The Sam Nunberg Show

Monday morning I saw this post at Axios.com about an anonymous witness who had shared a grand jury subpoena from the Special Counsel’s office. Scoop: Mueller’s hit list:

Axios has reviewed a Grand Jury subpoena that Robert Mueller’s team sent to a witness last month.

What Mueller is asking for: Mueller is subpoenaing all communications — meaning emails, texts, handwritten notes, etc. … The subpoena asks for all communications from November 1, 2015, to the present.

The subpoena identifies ten people, including Donald Trump, who comprised the core group of the Trump campaign.

What happened next makes me glad that I do not have any time to watch cable news during the day.

The anonymous  witness turned out to be Sam Nunberg, an early aid to the Trump campaign and a protegé of Roger Stone, who was fired from the campaign for racist posts on social media. To describe this guy as a “character” is a gross understatement. This guy is a headcase. And he apparently was having a meltdown on Monday.

The editors of Axios.com, Mike Allen and Jim VandeHei, the former masters of the “anonymous source” access reporting at Politico, write Awful scandal porn: Nunberg gone wild:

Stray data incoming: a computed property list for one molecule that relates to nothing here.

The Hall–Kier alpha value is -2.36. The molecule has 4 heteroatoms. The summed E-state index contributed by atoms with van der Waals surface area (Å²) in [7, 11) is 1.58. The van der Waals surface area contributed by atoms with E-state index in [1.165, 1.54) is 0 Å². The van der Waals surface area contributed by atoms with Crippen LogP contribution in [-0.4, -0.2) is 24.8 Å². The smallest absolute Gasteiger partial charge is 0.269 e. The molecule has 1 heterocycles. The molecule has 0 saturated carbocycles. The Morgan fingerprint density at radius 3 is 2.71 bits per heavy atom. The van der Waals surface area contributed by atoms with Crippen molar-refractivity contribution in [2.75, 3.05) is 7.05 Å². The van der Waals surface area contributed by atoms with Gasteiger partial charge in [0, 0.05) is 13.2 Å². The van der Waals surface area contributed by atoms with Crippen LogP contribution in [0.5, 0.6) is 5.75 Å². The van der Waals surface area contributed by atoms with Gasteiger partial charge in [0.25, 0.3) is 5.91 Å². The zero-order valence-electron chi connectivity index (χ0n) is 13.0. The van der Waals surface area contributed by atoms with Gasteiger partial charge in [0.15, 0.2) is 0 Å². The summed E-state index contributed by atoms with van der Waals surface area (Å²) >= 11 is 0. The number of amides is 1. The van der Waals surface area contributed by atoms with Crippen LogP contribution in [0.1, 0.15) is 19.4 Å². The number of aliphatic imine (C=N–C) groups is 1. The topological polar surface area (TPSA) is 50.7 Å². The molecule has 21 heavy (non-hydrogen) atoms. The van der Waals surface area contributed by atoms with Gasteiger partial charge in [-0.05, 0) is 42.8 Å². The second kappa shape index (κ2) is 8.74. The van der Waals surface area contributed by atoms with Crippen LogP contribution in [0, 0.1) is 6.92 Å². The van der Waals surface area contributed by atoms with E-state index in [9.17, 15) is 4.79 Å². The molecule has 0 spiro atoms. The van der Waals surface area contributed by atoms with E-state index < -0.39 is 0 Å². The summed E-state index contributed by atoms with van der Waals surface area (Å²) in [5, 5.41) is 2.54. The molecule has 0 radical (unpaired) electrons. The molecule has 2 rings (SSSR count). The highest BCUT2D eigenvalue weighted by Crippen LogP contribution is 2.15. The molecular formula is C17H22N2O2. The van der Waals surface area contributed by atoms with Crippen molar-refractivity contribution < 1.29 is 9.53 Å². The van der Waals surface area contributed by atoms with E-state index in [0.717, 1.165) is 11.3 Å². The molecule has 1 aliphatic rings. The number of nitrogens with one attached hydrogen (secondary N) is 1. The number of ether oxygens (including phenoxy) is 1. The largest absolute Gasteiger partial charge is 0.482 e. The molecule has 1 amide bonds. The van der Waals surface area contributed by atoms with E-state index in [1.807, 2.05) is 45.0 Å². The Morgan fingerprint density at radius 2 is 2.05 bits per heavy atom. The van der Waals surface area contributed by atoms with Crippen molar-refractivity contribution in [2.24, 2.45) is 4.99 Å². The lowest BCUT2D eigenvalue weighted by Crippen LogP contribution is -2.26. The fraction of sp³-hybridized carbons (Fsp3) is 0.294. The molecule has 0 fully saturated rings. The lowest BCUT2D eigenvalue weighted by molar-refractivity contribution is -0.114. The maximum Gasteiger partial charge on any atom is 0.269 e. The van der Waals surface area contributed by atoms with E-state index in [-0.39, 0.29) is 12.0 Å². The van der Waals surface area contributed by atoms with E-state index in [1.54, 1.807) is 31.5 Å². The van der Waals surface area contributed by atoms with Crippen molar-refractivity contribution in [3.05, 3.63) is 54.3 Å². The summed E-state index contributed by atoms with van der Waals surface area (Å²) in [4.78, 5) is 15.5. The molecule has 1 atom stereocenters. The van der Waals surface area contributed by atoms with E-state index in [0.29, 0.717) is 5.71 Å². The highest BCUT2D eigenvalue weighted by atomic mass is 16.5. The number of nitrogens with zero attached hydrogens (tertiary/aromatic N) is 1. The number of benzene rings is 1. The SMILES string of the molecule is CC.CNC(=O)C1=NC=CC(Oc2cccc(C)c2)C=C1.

MSNBC dubbed it “a historic interview.” CNN’s Jake Tapper called it “a wild edition of ‘The Lead.'” Drudge’s banner headline, with a cable screengrab: “cRaZy!”

Here’s what it was: A sad, epic meltdown — a troubled Trump flunky, pecked at and picked apart like roadkill on the Russia Interstate, in his last gasps of public fame and shame.

Sam Nunberg, an early Trump campaign aide who was fired in 2015 but has remained a vocal alumnus, melted down cable interview by cable interview yesterday as he declared his refusal (later retracted) to comply with a subpoena by special counsel Robert Mueller.

  • Finally, CNN’s Erin Burnett said during an on-set interview with Nunberg: “Talking to you, I have smelled alcohol on your breath. … I know it’s awkward.”